The Casoar team respectfully advises Aboriginal and Torres Strait Islanders people that this article includes images, works and names of deceased Indigenous people and may include images of artistic, cultural or intellectual property that may be of sensitive nature.
Elsa Spigolon Welcome, Mr Petitjean! We are thrilled to interview you for CASOAR. In a few words, could you introduce the Fondation Opale, as well as your current position within the institution?
Georges Petitjean : The Fondation Opale is a foundation in Switzerland that was founded in 2018. It is quite recent, and will celebrate its 5th anniversary in December of this year. The Foundation is primarily dedicated to contemporary Aboriginal art. It was founded by Bérengère Primat, who is a French-Swiss collector of Aboriginal art. It is her collection that is the basis of this Foundation. I am the curator of Bérengère Primat's collection, and by extension the curator of the Fondation Opale.
E. S. : How many pieces are there in Bérengère Primat's collection?
G. P. : About 1,500 works; very recently, a fund for the Foundation itself was created, and the institution began to have its own collection. Two years ago, the Friends of the Fondation Opale began contributing to allow the purchase of new works for the collection. Donations are also made to the fund established for the Fondation Opal itself.
E. S. : What is your personal background? Why Australia?
G. P. : Concerning my personal background, I am an art historian. I am originally from Brussels, I started by doing three years at LUCA School of Arts between 1987 and 1990, where I devoted myself to film and video. then started studying art history here in Brussels with the Vrije Universiteit Brussel (VUB. After four years of study I obtained my master's degree.
After my first two years at the VUB, I went to Australia for the first time, in 1992, with no intention of encountering Indigenous Australian; in fact, it was the opposite, I was looking to take a step back from the art world in Europe, and I simply wanted to experience Australia and its natural richnesses. At the time, I had no knowledge on the subject of Aboriginal art. I wanted to disconnect and have as little to do with art as possible. It was also my first big trip outside of Europe. I went during the summer holidays of 1992. I didn't plan anything (laughs), I didn't booka hotel, and as it was long before the internet I had just seen a video about Australia that I had borrowed from the local library, and read one or two books, but nothing more. The total unknown, I didn't know what to expect.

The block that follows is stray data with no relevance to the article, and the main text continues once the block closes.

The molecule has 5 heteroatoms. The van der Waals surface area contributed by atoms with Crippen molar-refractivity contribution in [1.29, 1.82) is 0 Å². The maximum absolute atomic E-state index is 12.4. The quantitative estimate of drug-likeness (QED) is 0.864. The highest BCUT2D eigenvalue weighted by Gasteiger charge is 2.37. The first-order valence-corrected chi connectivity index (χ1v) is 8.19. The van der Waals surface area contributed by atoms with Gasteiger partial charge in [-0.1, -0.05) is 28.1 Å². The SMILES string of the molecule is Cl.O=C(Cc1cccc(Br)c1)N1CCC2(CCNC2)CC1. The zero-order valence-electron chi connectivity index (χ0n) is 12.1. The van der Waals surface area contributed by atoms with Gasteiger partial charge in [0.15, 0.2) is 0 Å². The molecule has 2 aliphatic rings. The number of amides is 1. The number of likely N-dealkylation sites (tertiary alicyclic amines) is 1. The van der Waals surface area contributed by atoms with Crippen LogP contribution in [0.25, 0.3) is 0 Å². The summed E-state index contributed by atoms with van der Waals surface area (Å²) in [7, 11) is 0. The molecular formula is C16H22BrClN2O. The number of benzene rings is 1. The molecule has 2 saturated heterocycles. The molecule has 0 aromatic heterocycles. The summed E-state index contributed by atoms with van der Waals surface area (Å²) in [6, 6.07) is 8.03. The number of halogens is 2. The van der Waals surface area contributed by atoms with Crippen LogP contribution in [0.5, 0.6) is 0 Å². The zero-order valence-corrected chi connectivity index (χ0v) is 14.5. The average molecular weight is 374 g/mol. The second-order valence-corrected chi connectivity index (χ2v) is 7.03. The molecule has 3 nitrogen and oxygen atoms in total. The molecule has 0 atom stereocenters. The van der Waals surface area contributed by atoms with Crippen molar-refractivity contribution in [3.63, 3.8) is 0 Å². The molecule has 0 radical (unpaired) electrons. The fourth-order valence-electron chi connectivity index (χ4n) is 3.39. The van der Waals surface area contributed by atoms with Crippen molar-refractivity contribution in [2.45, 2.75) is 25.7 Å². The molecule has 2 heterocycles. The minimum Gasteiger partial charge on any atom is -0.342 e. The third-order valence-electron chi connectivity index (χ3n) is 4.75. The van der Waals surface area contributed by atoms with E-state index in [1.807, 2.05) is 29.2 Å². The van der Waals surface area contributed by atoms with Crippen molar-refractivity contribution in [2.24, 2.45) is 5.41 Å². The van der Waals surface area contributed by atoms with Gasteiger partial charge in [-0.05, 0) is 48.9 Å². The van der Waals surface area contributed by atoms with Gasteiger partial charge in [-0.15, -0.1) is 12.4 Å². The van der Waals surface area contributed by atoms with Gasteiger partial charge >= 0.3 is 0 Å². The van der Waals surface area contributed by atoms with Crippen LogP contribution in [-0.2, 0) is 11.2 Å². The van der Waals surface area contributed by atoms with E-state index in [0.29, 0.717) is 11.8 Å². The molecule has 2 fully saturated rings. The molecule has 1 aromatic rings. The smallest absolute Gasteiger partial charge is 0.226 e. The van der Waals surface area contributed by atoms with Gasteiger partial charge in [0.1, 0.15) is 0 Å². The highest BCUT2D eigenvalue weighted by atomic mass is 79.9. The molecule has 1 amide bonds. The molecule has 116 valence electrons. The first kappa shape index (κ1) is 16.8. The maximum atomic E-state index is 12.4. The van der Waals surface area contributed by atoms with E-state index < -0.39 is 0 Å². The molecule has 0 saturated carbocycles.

E. S. During this first trip, have you visited Aboriginal communities?
G. P. : Yes, it happened on that trip. I did a month-long trip, which started in Sydney, then I went up the East Coast, with Byron Bay, Brisbane, and I went up to Cairns in the North. From Cairns, I flew to Alice Springs, and then I travelled from Alice Springs to Darwin, doing a 14 days trip stopping at several places, like Uluru, the famous monolith in the centre of Australia. It was during this trip that I for the first time met Aboriginal people, and that I saw Aboriginal art, in the Northern Territory. I was first introduced to Aboriginal art through the rock paintings in Kakadu National Park. Of course, I had been to the museum in Sydney, but there wasn't much Aboriginal art there. In Alice Springs, I didn't know the right galleries yet, I saw a lot of very touristy stuff, and my very first feeling with contemporary art was that I wasn't totally convinced that it was art with a capital A.
E. S. : So you first feeling was that these creation were rather ordered by big business?
G. P. : A little, yes! In fact, the place where I best discovered Aboriginal art was when I returned to Belgium in 1993, when I had to choose a subject for my thesis (master's degree). To be more precise, before that, for a contemporary painting course that had as a subject "the mythical in contemporary painting", I immediately said to myself that I should work on contemporary Aboriginal art. As I didn't have any books with me, I went to the Australian embassy here in Brussels which, fortunately for me, had a very nice collection of books, and very good ones at that, that I hadn't seen in Australia. It was in these books that I saw some paintings that were breathtaking, fantastic, and where I realized that there was not only art for tourism, that it represented a part of the production but not only, and that there were great artists in contemporary Indigenous Australian art. That same year, I also had to choose a subject for my thesis (master's degree), and I chose again to write about Aboriginal art.
In the summer of 1993, I went for the second time to Australia, and there, specifically, it was to immerse myself in the art. There, I visited all the museums and galleries that held this art in their collections, I went to Alice Springs for two weeks to meet Aboriginal artists and to talk with them, and I had on this occasion the immense pleasure and privilege to talk with people who had begun to paint with the contemporary art movement of Papunya, who had been the very first initiators.